Jenna Culpepper, Head Editor

I’m jolted awake by the sound of my alarm and I sigh before slowly opening my eyes. I reach over and stop the noise before staring at my ceiling for a couple of minutes.

“You’ll be back at school soon,” I say to reassure myself that my circumstances won’t last forever.

I drag myself through getting ready for school before sitting at my desk. I turn on my laptop and prepare myself for another eight hour day of staring at my computer.

I spend a lot of the day staring at the walls and whiteboards in classrooms as I listen to teachers talk. For the most part, I feel ignored and saddened by the fact that I’m not sitting at a desk in Geier Hall with a majority of my classmates.

Although some teachers try, it’s impossible to feel included when you can’t see the faces of your peers, but instead you have to strain your ears to hear what they’re saying from across the room.

I accept whatever weird reality I’m living in until it’s 3 p.m. and I logout of my last class. I smile knowing that the day is over, but I remember all the work I still have to do. I take a break and walk around before going right back to my computer and continuing.

As my time of online school continued, everything blurred together. Having to be quarantined from even my own family, I was primarily stuck in my room with nothing to do but school. I couldn’t leave my house or see people in any capacity.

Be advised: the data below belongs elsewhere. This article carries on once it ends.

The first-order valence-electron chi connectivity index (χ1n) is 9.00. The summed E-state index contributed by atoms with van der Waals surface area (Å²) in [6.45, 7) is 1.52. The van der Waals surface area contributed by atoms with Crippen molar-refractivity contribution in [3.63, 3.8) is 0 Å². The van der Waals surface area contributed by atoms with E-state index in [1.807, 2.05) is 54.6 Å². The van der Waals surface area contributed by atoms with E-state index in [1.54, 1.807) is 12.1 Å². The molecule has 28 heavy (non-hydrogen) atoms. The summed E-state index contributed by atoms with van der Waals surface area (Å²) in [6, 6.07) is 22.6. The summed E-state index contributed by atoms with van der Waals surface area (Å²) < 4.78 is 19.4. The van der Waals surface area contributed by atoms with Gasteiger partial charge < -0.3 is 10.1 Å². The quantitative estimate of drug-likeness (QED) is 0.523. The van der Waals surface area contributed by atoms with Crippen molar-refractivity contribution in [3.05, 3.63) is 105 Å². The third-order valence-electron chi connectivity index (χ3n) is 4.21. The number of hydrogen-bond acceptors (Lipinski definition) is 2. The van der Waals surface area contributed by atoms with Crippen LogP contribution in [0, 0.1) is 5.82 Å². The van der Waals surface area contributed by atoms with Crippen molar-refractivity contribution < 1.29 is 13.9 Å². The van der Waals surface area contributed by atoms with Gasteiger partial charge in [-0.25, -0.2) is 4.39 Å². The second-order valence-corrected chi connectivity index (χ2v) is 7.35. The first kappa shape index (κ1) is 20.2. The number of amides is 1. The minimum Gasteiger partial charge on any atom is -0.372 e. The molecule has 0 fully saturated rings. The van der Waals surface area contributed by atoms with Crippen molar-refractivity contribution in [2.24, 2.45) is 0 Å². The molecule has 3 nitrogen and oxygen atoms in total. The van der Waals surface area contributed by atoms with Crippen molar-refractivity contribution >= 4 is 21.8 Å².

During the day I couldn’t focus on school because of the distractions in and out of my house. My dogs would bark, trucks would pass by, and leaf blowers would drone on in the background.

Yet at night I couldn’t get school off my mind because I felt like it was only a few feet away. All I had to do was glance across the room to see my computer and be reminded of all the work I had left to do for the week.

For me online school was more than the loss of my focus and classmates, it was the loss of home.

Although it was challenging to feel distant from school, nothing is quite as jarring as losing your only sense of comfort and rest.

Everyday for me would begin the same cycle of school, work, and home. It’s hard to find a real balance when you have to do everything in the same place.

It’s tough to bring a classroom to your own house. It’s difficult to manage school over poor wifi connections and websites shutting down. It’s a lot of work to keep up when everything is online.

Being almost a year removed from the start of this, it’s clear that this is reality for the foreseeable future. Some days I feel like I can’t even remember what life felt like last January and February. It’s impossible to feel grounded and comfortable when my walls could close in and trap me at any moment as I’m thrown into quarantine another time.

The end of my high school experience hangs by the delicate thread of all the people I’ve been in contact with and I’m just hoping it doesn’t break again. But, even if it does, it’s nice to know that it won’t be this way forever.